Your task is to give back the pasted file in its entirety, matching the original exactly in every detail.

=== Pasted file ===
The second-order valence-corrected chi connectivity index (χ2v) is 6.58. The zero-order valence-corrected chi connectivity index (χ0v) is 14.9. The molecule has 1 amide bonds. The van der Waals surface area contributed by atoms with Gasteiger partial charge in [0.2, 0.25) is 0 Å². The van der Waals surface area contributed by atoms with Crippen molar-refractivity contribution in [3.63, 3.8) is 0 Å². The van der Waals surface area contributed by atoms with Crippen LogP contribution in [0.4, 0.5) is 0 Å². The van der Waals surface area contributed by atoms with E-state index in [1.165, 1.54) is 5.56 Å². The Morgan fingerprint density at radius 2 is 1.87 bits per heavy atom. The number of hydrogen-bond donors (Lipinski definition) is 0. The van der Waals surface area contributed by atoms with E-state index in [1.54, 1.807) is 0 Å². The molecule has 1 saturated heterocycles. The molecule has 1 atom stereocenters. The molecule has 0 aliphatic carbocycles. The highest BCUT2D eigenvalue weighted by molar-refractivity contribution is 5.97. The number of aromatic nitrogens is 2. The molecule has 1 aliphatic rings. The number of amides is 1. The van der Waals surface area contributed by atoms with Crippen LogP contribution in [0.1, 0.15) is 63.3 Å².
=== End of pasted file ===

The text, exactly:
The second-order valence-corrected chi connectivity index (χ2v) is 6.58. The zero-order valence-corrected chi connectivity index (χ0v) is 14.9. The molecule has 1 amide bonds. The van der Waals surface area contributed by atoms with Gasteiger partial charge in [0.2, 0.25) is 0 Å². The van der Waals surface area contributed by atoms with Crippen molar-refractivity contribution in [3.63, 3.8) is 0 Å². The van der Waals surface area contributed by atoms with Crippen LogP contribution in [0.4, 0.5) is 0 Å². The van der Waals surface area contributed by atoms with E-state index in [1.165, 1.54) is 5.56 Å². The Morgan fingerprint density at radius 2 is 1.87 bits per heavy atom. The number of hydrogen-bond donors (Lipinski definition) is 0. The van der Waals surface area contributed by atoms with E-state index in [1.54, 1.807) is 0 Å². The molecule has 1 saturated heterocycles. The molecule has 1 atom stereocenters. The molecule has 0 aliphatic carbocycles. The highest BCUT2D eigenvalue weighted by molar-refractivity contribution is 5.97. The number of aromatic nitrogens is 2. The molecule has 1 aliphatic rings. The number of amides is 1. The van der Waals surface area contributed by atoms with Crippen LogP contribution in [0.1, 0.15) is 63.3 Å².